Many of us went into the field of nutrition because we want to help people. In our training, we learned about the impact of food intake on medical issues so as to make people’s lives better.
Seek the wisdom of the ages,
but look at the world through the eyes of a child.
For me happiness does not come from wealth and fame;
it comes from being helpful.
As we began practice, we discovered that helping our clients make use of our expert advice gets complicated. Food is tied up with emotions and the complexities of life. Here are just a few examples:
- Fear about the consequences of a condition
- Confusion about what to do
- Anger at having to limit food choices or about being nagged
- Stress of financial limitations
- Sadness about the effects of aging
- Care for family members overtaking self-care
Sometimes clients share these feelings very openly with us. Sometimes we just notice them as we discuss the concrete aspects of diet. Since we are human, we naturally empathize. Empathy can be seen as a resonating that occurs in us when we are in the presence of a person experiencing a certain emotion or state. It allows us to recognize and understand what that person is going through. Empathy is what allows us to then feel compassion. Compassion is one of the four elements of the spirit of motivational interviewing (Tip #128). Empathy is also an essential part of the engaging process (Tip #115). So empathy is essential to MI. If we ignore (or appear to ignore) emotions, clients are apt to tune us out. It also tends to lead to active discord in the session.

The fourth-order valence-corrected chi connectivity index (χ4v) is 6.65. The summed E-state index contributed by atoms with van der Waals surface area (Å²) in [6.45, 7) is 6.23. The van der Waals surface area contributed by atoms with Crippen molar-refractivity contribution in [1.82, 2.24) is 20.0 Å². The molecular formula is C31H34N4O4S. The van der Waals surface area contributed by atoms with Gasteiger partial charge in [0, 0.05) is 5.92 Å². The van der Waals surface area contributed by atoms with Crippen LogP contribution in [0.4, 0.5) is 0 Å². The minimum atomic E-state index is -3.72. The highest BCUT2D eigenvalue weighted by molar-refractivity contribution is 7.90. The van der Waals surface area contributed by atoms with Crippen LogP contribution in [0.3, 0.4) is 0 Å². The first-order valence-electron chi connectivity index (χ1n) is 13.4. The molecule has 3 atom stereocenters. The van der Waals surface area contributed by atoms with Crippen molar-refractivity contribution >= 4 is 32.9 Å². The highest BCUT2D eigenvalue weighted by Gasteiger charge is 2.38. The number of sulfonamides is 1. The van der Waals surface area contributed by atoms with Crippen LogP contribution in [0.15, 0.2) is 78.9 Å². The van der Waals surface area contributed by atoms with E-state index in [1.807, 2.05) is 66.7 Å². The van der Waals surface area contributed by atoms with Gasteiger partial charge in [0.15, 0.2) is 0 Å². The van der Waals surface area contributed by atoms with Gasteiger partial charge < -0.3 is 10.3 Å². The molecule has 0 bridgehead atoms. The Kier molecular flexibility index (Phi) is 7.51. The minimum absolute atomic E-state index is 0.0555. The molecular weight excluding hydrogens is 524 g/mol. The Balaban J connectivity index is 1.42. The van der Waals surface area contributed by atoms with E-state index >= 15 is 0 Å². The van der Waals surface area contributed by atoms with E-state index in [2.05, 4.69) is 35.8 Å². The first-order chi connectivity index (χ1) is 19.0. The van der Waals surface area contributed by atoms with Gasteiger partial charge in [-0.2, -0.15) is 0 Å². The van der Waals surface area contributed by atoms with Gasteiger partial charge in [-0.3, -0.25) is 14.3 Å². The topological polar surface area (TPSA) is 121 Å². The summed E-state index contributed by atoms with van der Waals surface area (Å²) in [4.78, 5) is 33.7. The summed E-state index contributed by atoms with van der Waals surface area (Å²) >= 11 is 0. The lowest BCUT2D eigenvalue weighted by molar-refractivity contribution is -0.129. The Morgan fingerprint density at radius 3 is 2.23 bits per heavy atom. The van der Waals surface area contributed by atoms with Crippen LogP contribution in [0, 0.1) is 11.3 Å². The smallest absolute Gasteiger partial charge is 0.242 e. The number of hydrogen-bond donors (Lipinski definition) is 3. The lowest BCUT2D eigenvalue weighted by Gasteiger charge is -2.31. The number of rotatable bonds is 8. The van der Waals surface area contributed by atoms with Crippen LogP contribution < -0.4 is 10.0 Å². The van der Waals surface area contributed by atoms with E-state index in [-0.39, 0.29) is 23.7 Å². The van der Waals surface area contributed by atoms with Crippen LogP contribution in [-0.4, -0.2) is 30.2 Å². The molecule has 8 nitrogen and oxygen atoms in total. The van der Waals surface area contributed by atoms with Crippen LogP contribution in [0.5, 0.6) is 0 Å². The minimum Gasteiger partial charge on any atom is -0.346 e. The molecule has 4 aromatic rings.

How can we employ our natural ability to empathize in the best service of a client struggling to make health behavior changes? Feeling empathy and becoming aware of it are a great first step. Sometimes this just happens with no effort. You find yourself easily “getting” the client.
We all experience situations or clients where empathy is a challenge. Empathy is always harder when you are tired or stressed yourself. If you have judgments about this person’s behavior or you don’t like him, empathy is difficult though not impossible. It is not necessary to like or approve of someone in order to empathize. It does take a bit more effort to put yourself in that person’s shoes and imagine what it is like to be him. You can choose to deliberately practice this.
Whether the empathy comes easily or not, to be effective it needs to be communicated. You can make straightforward reflections (Tip #95). For example, after hearing “I’m tired of keeping food records,” you may say, “You are sick of recording your food.” It is more effective to go the extra step to say what you believe the person really feels or means that was not directly stated. For example, “You are sad that with diabetes staying healthy means attending to your food at each meal.” Accurate empathy often means going out on a limb to express the larger picture that you sense.
It is possible to take empathy so far that you lose sight of the boundarybetween yourself and the other person. One danger is that you will forget some of what you need to attend to as a professional. The other is that you will help the client stay stuck in a negative, unresourceful state. If you are so in tune that you are stuck, too, this does not help the client. The challenge is to resonate accurately with the feelings or state of the client while maintaining a stable foundation.
How can you communicate that you get it while not getting mired in the client’s stuck place? Include in your reflections some of the strengths and efforts that you observe (Tips #63 and #132). Keep track of what you know about this person’s creativity in finding solutions that work for her and mention them.
Cultivating empathy that is both accurate and effective takes practice. Here is a video that gives you a chance to practice empathy.